Only a fraction of the 1,400 victims of child sex exploitation in Rotherham have come forward to access the support and counselling they need in the last year because most still don’t have faith in the town’s authorities, it is feared.
Twelve months on from the bombshell Alexis Jay report that revealed the scale of abuse by child grooming gangs in the town, Rotherham council says only 300 victims are accessing therapy services.
A solicitor representing dozens of local victims in their claim for compensation against the authority and South Yorkshire Police believes fewer than 100 of the girls involved have engaged with the raft of new inquiries and called for a “truly independent agency” offering therapy and support.
Ian Thomas, who started as director of children’s services at the scandal-hit council on January 1, says more social workers have been brought in and the authority’s “inept” IT system replaced. His team is currently supporting 2,300 children, of whom 73 are sexual exploitation cases.
He said the council had invested £500,000 on counselling and therapeutic services but that victims would be dealing with their trauma in different ways, with some moving on or coming to terms with their abuse.
He added: “Others will be only just now feeling confident enough that their stories will be listened to, and that confidence is being engendered by work happening on the ground.”
Professor Alexis Jay shocked the UK with her report, published on August 26 last year. It was already well-known that girls in Rotherham had been subjected to sexual exploitation by gangs of largely Asian men.
The outrage provoked by the Jay Report stemmed from the sheer scale of offending that it outlined and the horrific details included of what had been going on in the town between 1997 and 2013.
Professor Jay said at the time she had found “utterly appalling” examples of “children who had been doused in petrol and threatened with being set alight, threatened with guns, made to witness brutally-violent rapes and threatened they would be next if they told anyone”.
She said: “They were raped by multiple perpetrators, trafficked to other towns and cities in the north of England, abducted, beaten and intimidated.”
David Greenwood of Yorkshire law firm Switalskis, who represents 58 girls subjected to sexual abuse by gangs of men in Rotherham over 16 years, says the much-criticised police and council have made progress in the town in the last 12 months.
But he believes many survivors will only trust the system again once a truly independent agency is brought in.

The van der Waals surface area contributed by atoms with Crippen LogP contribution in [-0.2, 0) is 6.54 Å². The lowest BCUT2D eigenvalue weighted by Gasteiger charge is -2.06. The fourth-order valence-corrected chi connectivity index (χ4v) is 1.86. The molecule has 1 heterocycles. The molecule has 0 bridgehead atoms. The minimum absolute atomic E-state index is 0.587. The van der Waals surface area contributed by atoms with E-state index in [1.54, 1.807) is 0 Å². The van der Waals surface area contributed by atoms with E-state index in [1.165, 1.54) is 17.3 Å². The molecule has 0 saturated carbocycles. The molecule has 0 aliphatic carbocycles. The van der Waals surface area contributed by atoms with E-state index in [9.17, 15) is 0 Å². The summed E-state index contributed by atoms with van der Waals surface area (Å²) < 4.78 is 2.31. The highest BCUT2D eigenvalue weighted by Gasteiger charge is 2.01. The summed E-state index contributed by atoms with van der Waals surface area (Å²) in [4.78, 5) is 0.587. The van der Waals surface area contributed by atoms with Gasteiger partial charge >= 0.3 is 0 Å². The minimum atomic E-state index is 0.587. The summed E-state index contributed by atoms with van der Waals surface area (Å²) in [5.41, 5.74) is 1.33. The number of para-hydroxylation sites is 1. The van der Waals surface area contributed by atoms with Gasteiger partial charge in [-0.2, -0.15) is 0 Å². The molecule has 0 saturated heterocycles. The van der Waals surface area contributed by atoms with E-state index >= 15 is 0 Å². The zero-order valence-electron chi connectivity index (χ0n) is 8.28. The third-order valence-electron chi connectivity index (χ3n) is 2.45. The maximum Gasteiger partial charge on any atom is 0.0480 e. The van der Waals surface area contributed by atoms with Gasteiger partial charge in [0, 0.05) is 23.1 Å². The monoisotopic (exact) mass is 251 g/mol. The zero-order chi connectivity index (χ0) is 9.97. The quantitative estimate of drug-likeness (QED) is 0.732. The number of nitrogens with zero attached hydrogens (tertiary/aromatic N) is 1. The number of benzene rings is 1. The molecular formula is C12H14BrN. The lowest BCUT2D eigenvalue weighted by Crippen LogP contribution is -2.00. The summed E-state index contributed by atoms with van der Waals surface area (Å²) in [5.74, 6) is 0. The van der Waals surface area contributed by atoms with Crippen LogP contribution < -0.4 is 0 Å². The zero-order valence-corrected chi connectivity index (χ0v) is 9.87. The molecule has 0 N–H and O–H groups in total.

“Both agencies have improved in Rotherham in the last 12 months but survivors of exploitation will be unwilling to come forward to them unless radical changes are made,” Mr Greenwood said.
“An agency independent from South Yorkshire Police and [the council] is essential for the 1,400 young women who need help. I am aware of only around 50 to 60 girls having come forward. This means there are around 1,350 whose lives could be improved with specialist help.”
Ian Thomas says Rotherham council was planning ahead for many more victims coming forward as a result of the National Crime Agency’s Operation Stovewood investigation into abuse in the town, which he expected to identify a “very high number of potential perpetrators”.
Asked if he agreed that there was still work to do in winning back the confidence of victims and the people of Rotherham in general, he said: “Absolutely.”
He added: “What we are seeing is the green shoots of recovery, green shoots of progress. There is much more to do to gain the trust and confidence of our communities and those that have been abused, I have no doubt about that.
“When you look at what the council has been through since Professor Jay, it is unprecedented. Inevitably and quite rightly there were shockwaves through the system, when Professor Jay’s report was published.
“Then what followed was an Ofsted inspection for four weeks, then Louise Casey’s team were on site for a number of months, and that resulted in the council’s leadership standing down and being replaced with commissioners.
“Any organisation having to deal with that, as well as English Defence League marches, right-wing marches, are going to find it challenging moving forward.
“When you consider all of that, I think there is tremendous credit to staff, showing great resolve and resilience in continuing to deliver services to children every single day, and tremendous credit to them.”
Lesley McLean, manager for the independent charity Victim Support in Yorkshire, said the scale of sexual exploitation in Rotherham meant work was needed to stop the offences happening again.
She said: “Victim Support identified a real need in victims for one familiar face to support them through the whole experience of deciding whether to report abuse, being interviewed by the police, and their case making its way through the criminal justice system.
“We are providing that consistent support through our Vulnerable Victims project, which is funded by South Yorkshire PCC.”
Ms McLean added: “Victim Support’s specially trained staff and volunteers offer free, confidential information and support to anyone affected by crime - regardless of when the crime took place or if the police are involved.
“Call our Supportline team on 08 08 16 89 111 or visit victimsupport.org.uk to find out how we can help.”